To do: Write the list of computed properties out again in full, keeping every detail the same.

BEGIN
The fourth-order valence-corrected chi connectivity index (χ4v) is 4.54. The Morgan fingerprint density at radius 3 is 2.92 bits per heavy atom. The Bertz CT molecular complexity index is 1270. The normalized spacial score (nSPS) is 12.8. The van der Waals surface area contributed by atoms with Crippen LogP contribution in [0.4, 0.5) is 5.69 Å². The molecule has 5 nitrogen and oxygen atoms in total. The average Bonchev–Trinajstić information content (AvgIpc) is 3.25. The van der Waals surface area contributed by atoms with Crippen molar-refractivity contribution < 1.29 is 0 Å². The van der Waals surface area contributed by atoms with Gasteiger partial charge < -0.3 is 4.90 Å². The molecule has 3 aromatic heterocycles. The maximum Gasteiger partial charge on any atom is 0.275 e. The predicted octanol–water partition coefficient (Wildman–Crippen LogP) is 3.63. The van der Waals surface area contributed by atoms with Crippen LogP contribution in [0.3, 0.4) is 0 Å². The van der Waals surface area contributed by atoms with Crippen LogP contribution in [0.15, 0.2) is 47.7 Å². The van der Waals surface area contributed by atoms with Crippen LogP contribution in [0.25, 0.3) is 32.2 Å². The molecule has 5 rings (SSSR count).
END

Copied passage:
The fourth-order valence-corrected chi connectivity index (χ4v) is 4.54. The Morgan fingerprint density at radius 3 is 2.92 bits per heavy atom. The Bertz CT molecular complexity index is 1270. The normalized spacial score (nSPS) is 12.8. The van der Waals surface area contributed by atoms with Crippen LogP contribution in [0.4, 0.5) is 5.69 Å². The molecule has 5 nitrogen and oxygen atoms in total. The average Bonchev–Trinajstić information content (AvgIpc) is 3.25. The van der Waals surface area contributed by atoms with Crippen molar-refractivity contribution < 1.29 is 0 Å². The van der Waals surface area contributed by atoms with Gasteiger partial charge < -0.3 is 4.90 Å². The molecule has 3 aromatic heterocycles. The maximum Gasteiger partial charge on any atom is 0.275 e. The predicted octanol–water partition coefficient (Wildman–Crippen LogP) is 3.63. The van der Waals surface area contributed by atoms with Crippen LogP contribution in [0.3, 0.4) is 0 Å². The van der Waals surface area contributed by atoms with Crippen LogP contribution in [0.15, 0.2) is 47.7 Å². The van der Waals surface area contributed by atoms with Crippen LogP contribution in [0.25, 0.3) is 32.2 Å². The molecule has 5 rings (SSSR count).